Tuesday, November 22, 2011

Factorising algebraic expressions

This is a way of writing an algerbraic epression in two parts,one times the other.We do this by factorising numbers normally.

e.g 6 = 3x2 which are the two factors of 6 because they both divide into the number.

When factorising a sum you take out the highest commen factor in the sum which then goes outside the brackets and the remaining digits or letters go inside the brackets.This is called 'factorising' wh means writing it as a product of its factors.You find out what numbers divide into the sum,what factors of the sum can you use as the common factor?which numbers appears in both sections of the sum?

This is an example of how to work out an algerbraic expression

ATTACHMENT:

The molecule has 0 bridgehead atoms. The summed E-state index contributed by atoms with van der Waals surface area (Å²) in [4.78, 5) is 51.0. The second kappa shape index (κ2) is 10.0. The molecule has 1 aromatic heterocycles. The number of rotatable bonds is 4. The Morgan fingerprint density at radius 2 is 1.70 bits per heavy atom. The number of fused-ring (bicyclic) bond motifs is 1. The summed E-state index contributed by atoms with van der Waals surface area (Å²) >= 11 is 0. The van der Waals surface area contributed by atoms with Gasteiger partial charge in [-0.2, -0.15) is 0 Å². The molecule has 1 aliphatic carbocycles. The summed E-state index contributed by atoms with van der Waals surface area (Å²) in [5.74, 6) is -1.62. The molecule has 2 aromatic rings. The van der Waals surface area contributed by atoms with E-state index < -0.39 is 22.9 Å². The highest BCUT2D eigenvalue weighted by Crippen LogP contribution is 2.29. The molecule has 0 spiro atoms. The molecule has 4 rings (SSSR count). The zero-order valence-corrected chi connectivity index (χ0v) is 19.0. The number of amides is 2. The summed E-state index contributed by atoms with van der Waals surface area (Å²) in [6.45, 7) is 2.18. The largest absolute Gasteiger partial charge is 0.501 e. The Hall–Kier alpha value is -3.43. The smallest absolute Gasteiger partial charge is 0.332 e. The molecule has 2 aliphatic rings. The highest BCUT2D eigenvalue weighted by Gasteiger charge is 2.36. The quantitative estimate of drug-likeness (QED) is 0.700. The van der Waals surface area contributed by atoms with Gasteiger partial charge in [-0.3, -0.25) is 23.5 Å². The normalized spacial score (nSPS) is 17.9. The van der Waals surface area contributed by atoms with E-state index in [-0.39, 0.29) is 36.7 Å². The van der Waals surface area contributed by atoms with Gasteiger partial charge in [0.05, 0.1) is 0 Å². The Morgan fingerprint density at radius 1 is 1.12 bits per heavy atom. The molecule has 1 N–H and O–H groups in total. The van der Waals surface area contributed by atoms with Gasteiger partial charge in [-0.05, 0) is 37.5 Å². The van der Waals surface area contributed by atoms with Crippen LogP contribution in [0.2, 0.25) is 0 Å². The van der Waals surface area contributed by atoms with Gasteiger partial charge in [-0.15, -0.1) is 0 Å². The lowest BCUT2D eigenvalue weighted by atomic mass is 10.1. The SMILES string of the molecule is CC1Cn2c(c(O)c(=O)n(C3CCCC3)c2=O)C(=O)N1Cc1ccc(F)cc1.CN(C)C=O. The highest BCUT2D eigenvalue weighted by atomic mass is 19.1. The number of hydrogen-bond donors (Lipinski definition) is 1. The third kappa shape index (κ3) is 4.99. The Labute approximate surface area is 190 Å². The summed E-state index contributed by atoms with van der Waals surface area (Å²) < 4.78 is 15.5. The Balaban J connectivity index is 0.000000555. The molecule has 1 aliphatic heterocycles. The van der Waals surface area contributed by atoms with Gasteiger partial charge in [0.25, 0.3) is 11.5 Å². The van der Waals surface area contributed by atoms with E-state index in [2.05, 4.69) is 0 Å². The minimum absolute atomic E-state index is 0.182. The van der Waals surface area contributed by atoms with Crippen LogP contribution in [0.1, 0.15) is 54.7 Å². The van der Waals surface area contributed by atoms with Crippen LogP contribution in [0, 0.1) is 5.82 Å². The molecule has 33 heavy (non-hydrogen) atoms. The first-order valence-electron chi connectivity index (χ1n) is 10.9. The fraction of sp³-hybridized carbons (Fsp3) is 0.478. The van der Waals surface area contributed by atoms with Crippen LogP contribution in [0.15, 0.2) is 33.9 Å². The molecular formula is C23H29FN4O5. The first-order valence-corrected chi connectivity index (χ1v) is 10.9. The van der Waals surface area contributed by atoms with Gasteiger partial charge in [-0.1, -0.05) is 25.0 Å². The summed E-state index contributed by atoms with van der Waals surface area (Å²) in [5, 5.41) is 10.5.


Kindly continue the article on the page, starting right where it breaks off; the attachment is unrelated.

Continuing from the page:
Now were going to show you another example explaining how to use two brackets when having x squared.

x squared+5+6

(x+3)(x+2)

x squared +2x+3x+6

=x squared+5x+6

2 comments:

  1. Well done - explaining algebra is always difficult - I think you did a great job of explaining the steps involved!

    Can you find any revision resources or exemplar videos to help people with this topic?

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  2. I agree. Good job.

    Maybe you could find something Mr S likes here: http://www.bbc.co.uk/schools/gcsebitesize/maths/algebra/

    GCSE standard but might be interesting to go a little deeper than Y8??

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